There are two striking things about Extinction Rebellion. The first is that it expresses the same old incorrect, disproven claims of conservationism and environmentalism that have been doing the rounds for decades. And the second is that it does this in an increasingly intemperate, morally unanchored and even apocalyptic fashion. We need to explain why this is.
On the first point – XR makes the same fundamental mistake as every naturalist misanthrope in history. It views population growth and humanity’s use of resources as variable and everything else, most notably human ingenuity, as fixed. This means its basic maths, not to mention its morality, is wrong.
It means XR makes the same mistake as Thomas Malthus did, and as the early 20th-century eugenicists did, and as 1970s eco-extremists did. It sees humankind as merely a consuming force, never as a producing or imaginative one. This is why Malthus failed to foresee the Industrial Revolution, which obliterated his claims that humankind would starve; and this is why 20th-century eugenicists failed to foresee the Green Revolution and its feeding of vast numbers of human beings; and this is why contemporary eco-alarmists fail to see, or simply ignore, the potential of the Nuclear Revolution – because these people have a jaundiced view of mankind as merely a user, an exploiter, a drain, which means they rarely appreciate mankind’s capacity for production and discovery and invention.
But XR expresses this old morally illiterate, scientifically dubious view of mankind in a strikingly new way. Its language is, to be frank, deranged. It says Africa is on fire, which is a lie. It says billions of humans will die in the next few years, which is not true. It says we are running out of resources – another myth. The linguistic shifts are remarkable. Greens have gone from talking about climate change to climate emergency to climate breakdown to climate catastrophe. These are not scientific terms; they are moralistic terms that express a fearful and often quite unstable view of humanity’s impact on the planet.
Why is XR like this? Because for too long green thinking has been insulated from debate and confrontation. Censorship has been deployed to deflect criticism from the green ideology. Anyone who raises questions about eco-misanthropy is branded a climate-change denier and efforts will be made to expel him or her from public life. The tragic environmentalist outlook has been forcefielded against rational, serious challenge, and in such a criticism-free vacuum green thinking has become more estranged from reason and more apocalyptic in outlook.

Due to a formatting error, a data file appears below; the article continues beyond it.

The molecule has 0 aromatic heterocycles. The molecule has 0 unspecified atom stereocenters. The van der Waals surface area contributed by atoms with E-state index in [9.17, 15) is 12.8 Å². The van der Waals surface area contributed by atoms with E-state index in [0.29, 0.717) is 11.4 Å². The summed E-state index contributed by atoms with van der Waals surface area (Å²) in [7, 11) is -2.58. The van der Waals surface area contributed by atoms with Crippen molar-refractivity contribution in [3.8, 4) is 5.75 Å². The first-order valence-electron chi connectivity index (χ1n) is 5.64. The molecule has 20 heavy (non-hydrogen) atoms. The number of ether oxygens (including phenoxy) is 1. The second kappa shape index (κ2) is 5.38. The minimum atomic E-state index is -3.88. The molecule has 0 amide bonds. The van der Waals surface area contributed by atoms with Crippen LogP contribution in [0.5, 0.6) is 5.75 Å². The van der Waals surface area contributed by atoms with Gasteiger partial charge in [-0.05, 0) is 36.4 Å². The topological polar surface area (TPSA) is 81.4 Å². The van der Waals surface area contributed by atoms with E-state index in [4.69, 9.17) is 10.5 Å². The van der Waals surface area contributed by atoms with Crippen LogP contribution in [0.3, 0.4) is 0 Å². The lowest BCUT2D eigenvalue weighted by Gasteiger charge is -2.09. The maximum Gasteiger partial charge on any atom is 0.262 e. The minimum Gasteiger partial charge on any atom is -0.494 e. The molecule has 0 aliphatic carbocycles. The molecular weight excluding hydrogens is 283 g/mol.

Censorship is the midwife of stupidity, and more importantly of dogmatism. When religious or political or moral ideologies are insulated from critique, they become dogmas. They become belief systems that are cleaved to, not because they have been tested and discussed in the public sphere, but because their adherents just know that they are right. These are the perfect conditions in which arrogance and intellectual hollowness can flourish, and in which defensiveness and fury become the default responses to any challenge from outside.
That is what has happened to environmentalism. It has been protected by the establishment against questioning and ridicule. Until the Battle of Canning Town. That’s the beauty of that battle – how quickly green hysteria crumbled in the face of simple scepticism. ‘The world is not coming to an end…’ This was the light of reason shining into the dark, dogmatic recesses of green ideology. Let’s have more of it.